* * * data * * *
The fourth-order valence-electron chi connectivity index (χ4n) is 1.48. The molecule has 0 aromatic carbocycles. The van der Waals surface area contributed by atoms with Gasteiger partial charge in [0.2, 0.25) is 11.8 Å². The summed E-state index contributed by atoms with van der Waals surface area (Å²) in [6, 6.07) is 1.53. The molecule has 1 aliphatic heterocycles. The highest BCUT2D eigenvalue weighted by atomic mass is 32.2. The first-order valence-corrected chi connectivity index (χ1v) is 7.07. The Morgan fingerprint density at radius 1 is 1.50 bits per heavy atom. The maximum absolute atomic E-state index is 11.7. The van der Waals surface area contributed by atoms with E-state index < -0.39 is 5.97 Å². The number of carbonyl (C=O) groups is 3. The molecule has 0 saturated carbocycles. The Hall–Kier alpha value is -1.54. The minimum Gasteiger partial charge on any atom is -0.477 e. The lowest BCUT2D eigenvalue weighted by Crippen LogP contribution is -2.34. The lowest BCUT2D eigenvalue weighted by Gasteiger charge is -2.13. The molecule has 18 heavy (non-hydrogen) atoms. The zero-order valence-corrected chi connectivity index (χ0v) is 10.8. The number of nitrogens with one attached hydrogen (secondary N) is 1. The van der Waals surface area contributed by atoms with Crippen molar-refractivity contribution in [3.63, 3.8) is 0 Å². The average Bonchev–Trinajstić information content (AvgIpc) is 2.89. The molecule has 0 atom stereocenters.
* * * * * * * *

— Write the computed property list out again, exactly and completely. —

The fourth-order valence-electron chi connectivity index (χ4n) is 1.48. The molecule has 0 aromatic carbocycles. The van der Waals surface area contributed by atoms with Gasteiger partial charge in [0.2, 0.25) is 11.8 Å². The summed E-state index contributed by atoms with van der Waals surface area (Å²) in [6, 6.07) is 1.53. The molecule has 1 aliphatic heterocycles. The highest BCUT2D eigenvalue weighted by atomic mass is 32.2. The first-order valence-corrected chi connectivity index (χ1v) is 7.07. The Morgan fingerprint density at radius 1 is 1.50 bits per heavy atom. The maximum absolute atomic E-state index is 11.7. The van der Waals surface area contributed by atoms with E-state index < -0.39 is 5.97 Å². The number of carbonyl (C=O) groups is 3. The molecule has 0 saturated carbocycles. The Hall–Kier alpha value is -1.54. The minimum Gasteiger partial charge on any atom is -0.477 e. The lowest BCUT2D eigenvalue weighted by Crippen LogP contribution is -2.34. The lowest BCUT2D eigenvalue weighted by Gasteiger charge is -2.13. The molecule has 18 heavy (non-hydrogen) atoms. The zero-order valence-corrected chi connectivity index (χ0v) is 10.8. The number of nitrogens with one attached hydrogen (secondary N) is 1. The van der Waals surface area contributed by atoms with Crippen molar-refractivity contribution in [3.63, 3.8) is 0 Å². The average Bonchev–Trinajstić information content (AvgIpc) is 2.89. The molecule has 0 atom stereocenters.